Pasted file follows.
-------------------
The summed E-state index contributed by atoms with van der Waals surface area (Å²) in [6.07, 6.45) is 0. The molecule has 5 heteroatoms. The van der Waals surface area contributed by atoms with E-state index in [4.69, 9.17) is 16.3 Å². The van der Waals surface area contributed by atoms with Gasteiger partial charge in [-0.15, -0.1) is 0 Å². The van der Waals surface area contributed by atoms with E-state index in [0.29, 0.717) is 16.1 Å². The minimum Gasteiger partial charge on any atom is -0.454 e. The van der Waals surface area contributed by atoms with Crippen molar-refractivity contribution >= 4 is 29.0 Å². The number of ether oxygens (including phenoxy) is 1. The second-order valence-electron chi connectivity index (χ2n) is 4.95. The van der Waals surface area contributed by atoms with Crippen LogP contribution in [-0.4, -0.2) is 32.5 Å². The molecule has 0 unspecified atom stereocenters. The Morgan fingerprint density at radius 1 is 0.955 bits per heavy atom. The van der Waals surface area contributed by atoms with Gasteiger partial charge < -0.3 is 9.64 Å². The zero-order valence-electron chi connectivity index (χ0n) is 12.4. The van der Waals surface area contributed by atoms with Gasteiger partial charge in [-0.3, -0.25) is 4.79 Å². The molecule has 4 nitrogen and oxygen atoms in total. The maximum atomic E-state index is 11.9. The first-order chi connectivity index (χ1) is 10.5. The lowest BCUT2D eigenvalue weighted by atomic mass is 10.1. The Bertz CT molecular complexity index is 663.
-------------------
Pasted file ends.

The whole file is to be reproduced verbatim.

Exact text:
The summed E-state index contributed by atoms with van der Waals surface area (Å²) in [6.07, 6.45) is 0. The molecule has 5 heteroatoms. The van der Waals surface area contributed by atoms with E-state index in [4.69, 9.17) is 16.3 Å². The van der Waals surface area contributed by atoms with Gasteiger partial charge in [-0.15, -0.1) is 0 Å². The van der Waals surface area contributed by atoms with E-state index in [0.29, 0.717) is 16.1 Å². The minimum Gasteiger partial charge on any atom is -0.454 e. The van der Waals surface area contributed by atoms with Crippen molar-refractivity contribution >= 4 is 29.0 Å². The number of ether oxygens (including phenoxy) is 1. The second-order valence-electron chi connectivity index (χ2n) is 4.95. The van der Waals surface area contributed by atoms with Crippen LogP contribution in [-0.4, -0.2) is 32.5 Å². The molecule has 0 unspecified atom stereocenters. The Morgan fingerprint density at radius 1 is 0.955 bits per heavy atom. The van der Waals surface area contributed by atoms with Gasteiger partial charge < -0.3 is 9.64 Å². The zero-order valence-electron chi connectivity index (χ0n) is 12.4. The van der Waals surface area contributed by atoms with Gasteiger partial charge in [-0.3, -0.25) is 4.79 Å². The molecule has 4 nitrogen and oxygen atoms in total. The maximum atomic E-state index is 11.9. The first-order chi connectivity index (χ1) is 10.5. The lowest BCUT2D eigenvalue weighted by atomic mass is 10.1. The Bertz CT molecular complexity index is 663.